Background The need for identification of new specific, stable antigens during the course of acute myeloid leukemia (AML) is warranted to improve diagnosis, relapse detection, and eradication of leukemic cells. Aim We measured the surface marker human C-type lectin domain family 12, member A (CLEC12A), in 60 AML patients, 24 acute lymphoblastic leukemia (ALL) patients, and 20 controls by flow cytometry, to determine its diagnostic utility and stability in AML. Results CLEC12A was positively expressed in all studied AML patients, negative expression was detected in ALL patients, and normal CD34+ cells of the controls with significantly higher mean % expression and median fluorescence intensity was detected among AML patients (P<0.001). Receiver operating characteristic curve analysis revealed that CLEC12A at a cutoff value of at least 15.1% can diagnose and differentiate between AML and ALL with 100% sensitivity and specificity. CLEC12A was found to be positively expressed both in children and adult AML patients with significantly higher mean % expression and median fluorescence intensity in children (P=0.046), and a significant difference was found between different French–American–British Classification subtypes (P<0.001). No significant difference was detected as regards sex, newly diagnosed untreated AML patients versus AML patients in relapse (79.1±11.7 vs. 67.4±19.3, P=0.052), CD34+ versus CD34− leukemic blast cells (75.1±20.7 vs. 74.1±21.7; P=0.899), or between different cytogenetic prognostic risk groups (P>0.05). The marker was found to be positively expressed without significant difference in paired diagnosis/relapse samples, indicating its stability during the course of disease and after treatment. Conclusion CLEC12A is a specific and stable diagnostic marker of AML that could improve leukemia-associated immunophenotypes both in CD34+ and the poorly characterized CD34− patients by flow cytometry. In addition, low expression of CLEC12A on normal CD34+ progenitor cells positions the marker as a potential therapeutic target.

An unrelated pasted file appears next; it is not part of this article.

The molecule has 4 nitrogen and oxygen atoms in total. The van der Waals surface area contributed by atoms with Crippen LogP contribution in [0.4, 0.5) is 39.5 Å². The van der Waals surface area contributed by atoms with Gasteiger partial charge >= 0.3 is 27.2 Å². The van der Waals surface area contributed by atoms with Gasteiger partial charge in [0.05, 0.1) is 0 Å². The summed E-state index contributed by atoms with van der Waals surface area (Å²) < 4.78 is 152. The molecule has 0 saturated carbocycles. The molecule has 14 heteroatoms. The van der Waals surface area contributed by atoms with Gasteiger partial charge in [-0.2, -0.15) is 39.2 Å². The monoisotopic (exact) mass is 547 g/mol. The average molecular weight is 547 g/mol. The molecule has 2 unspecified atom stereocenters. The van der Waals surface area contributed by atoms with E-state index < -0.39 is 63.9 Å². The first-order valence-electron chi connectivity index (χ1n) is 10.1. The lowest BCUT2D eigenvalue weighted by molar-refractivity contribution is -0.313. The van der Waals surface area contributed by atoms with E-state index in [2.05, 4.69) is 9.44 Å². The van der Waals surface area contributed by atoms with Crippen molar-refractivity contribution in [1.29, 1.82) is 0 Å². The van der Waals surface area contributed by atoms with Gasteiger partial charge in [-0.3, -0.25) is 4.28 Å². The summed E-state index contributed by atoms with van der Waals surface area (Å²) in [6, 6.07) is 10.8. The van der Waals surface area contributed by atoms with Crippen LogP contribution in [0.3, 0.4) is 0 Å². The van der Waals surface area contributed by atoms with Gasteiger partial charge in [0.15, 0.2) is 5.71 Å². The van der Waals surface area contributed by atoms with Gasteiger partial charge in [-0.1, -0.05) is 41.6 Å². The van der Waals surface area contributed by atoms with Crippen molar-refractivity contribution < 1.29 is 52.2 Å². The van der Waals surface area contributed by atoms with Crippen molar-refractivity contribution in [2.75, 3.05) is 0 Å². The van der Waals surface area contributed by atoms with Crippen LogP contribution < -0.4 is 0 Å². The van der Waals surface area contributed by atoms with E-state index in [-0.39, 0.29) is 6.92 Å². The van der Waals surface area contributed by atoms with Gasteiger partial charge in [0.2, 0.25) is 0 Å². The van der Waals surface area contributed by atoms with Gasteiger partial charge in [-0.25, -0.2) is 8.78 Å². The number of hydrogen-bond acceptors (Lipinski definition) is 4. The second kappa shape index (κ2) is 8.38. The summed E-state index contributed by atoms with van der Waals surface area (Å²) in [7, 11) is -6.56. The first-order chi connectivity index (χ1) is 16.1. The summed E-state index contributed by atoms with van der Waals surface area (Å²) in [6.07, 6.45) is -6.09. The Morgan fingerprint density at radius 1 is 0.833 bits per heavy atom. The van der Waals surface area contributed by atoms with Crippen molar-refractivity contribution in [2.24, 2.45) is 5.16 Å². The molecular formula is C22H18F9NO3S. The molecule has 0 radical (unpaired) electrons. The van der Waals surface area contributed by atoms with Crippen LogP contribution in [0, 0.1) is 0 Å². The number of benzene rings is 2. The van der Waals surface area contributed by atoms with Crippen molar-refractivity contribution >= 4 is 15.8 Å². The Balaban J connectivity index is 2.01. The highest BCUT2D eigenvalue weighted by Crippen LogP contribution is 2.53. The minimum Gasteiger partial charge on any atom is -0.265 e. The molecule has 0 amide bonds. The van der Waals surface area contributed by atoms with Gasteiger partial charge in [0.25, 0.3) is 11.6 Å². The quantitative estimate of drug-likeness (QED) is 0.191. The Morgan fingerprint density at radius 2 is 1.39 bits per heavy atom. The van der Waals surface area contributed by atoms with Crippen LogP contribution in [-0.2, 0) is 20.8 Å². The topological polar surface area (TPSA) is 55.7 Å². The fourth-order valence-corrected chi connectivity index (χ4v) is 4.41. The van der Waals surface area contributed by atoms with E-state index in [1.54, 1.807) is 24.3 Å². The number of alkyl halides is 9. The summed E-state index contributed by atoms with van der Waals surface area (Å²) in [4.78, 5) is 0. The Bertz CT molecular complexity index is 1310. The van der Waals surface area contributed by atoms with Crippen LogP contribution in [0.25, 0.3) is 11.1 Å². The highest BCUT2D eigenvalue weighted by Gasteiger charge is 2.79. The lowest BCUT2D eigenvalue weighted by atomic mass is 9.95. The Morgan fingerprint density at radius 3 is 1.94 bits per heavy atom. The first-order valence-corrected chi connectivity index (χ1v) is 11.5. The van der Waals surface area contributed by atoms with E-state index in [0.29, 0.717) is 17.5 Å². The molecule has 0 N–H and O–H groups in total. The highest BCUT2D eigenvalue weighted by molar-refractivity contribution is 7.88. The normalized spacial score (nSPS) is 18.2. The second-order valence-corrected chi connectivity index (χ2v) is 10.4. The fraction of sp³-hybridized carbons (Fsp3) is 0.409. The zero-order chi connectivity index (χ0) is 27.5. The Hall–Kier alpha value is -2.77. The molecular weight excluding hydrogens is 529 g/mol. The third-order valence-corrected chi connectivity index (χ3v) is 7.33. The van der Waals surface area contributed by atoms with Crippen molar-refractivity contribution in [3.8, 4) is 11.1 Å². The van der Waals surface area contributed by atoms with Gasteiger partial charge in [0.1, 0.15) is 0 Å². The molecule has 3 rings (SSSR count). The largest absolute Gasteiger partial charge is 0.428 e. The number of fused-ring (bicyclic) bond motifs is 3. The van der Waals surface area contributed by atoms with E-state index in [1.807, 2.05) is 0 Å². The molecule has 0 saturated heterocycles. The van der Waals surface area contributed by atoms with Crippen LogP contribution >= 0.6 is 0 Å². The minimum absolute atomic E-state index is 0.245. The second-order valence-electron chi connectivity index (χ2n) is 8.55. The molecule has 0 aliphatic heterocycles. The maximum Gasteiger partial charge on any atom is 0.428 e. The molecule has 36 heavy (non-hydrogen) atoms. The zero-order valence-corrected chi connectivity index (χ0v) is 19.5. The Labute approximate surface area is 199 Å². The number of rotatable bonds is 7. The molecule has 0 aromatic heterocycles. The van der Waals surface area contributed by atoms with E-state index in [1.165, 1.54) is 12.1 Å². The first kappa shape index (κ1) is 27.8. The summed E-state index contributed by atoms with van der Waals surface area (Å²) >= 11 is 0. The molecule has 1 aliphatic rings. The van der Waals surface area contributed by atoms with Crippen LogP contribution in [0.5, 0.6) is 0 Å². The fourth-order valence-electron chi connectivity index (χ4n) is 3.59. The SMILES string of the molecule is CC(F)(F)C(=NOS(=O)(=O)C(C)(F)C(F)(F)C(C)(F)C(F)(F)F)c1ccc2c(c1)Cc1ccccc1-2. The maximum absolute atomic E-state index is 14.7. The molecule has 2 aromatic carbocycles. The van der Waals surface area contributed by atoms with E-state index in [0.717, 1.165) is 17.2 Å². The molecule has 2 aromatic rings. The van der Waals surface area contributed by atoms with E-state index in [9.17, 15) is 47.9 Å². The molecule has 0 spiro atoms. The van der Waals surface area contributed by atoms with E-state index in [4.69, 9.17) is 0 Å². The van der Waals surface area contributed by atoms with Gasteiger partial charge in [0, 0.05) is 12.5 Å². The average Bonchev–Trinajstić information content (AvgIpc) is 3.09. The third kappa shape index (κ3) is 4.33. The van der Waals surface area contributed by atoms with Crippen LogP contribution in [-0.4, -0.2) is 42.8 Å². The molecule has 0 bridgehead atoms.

- 1,190 1,360
Hematological and biochemical parameter alteration after plateletpheresis donation
Manal H Farahat, Mohammad A Sharaf
October-December 2016, 41(4):174-179
Background The plateletpheresis process is a great improvement in transfusion medicine, and it is thought to be generally safe to the donor. However, donors’ safety issues and the anticoagulant used during these procedures have not been fully explored. This study aimed at analyzing the significance of alteration in some hematological parameters, total calcium and total magnesium levels, in donors after plateletpheresis procedure. Materials and methods The plateletpheresis procedures were performed on 72 donors. Prehematological and posthematological values were analyzed, such as hemoglobin concentration, hematocrit, platelet, white blood cell, red blood cell, mean platelet volume, and platelet distribution width, as well as measured total serum calcium (tCa2+) and magnesium levels (tMg2+), at different time intervals during and after the procedure in all donors. Results After plateletpheresis procedures, we observed that the hemoglobin concentration, hematocrit%, and white blood cell count were highly significantly decreased (P<0.000), platelet count was decreased significantly (P<0.001) in the donors, and there was a significant slight increase in mean platelet volume (P=0.036), without significant changes in platelet distribution width and red blood cell. In addition, there were significant decrease (P<0.05) in mean total serum calcium and magnesium levels after 60 min from the procedure onset compared with values of baseline levels, and their levels increase again near baseline levels 30 min after the procedure. Discussion Plateletpheresis procedures are very safe for donors; however, indicated biochemical and hematological parameters before and after the donation are definitely useful to establish postdonation reference ranges that are needed for carefully monitoring, retaining and following-up the donor, reviewing the repeated donations, and to protect donation safety by looking for the cumulative effects of these changes, as well as transfusion of blood products with higher-quality needs.
  - 1,205 179
Apolipoprotein M and transforming growth factor-β levels as predictive biomarkers in idiopathic recurrent venous thromboembolism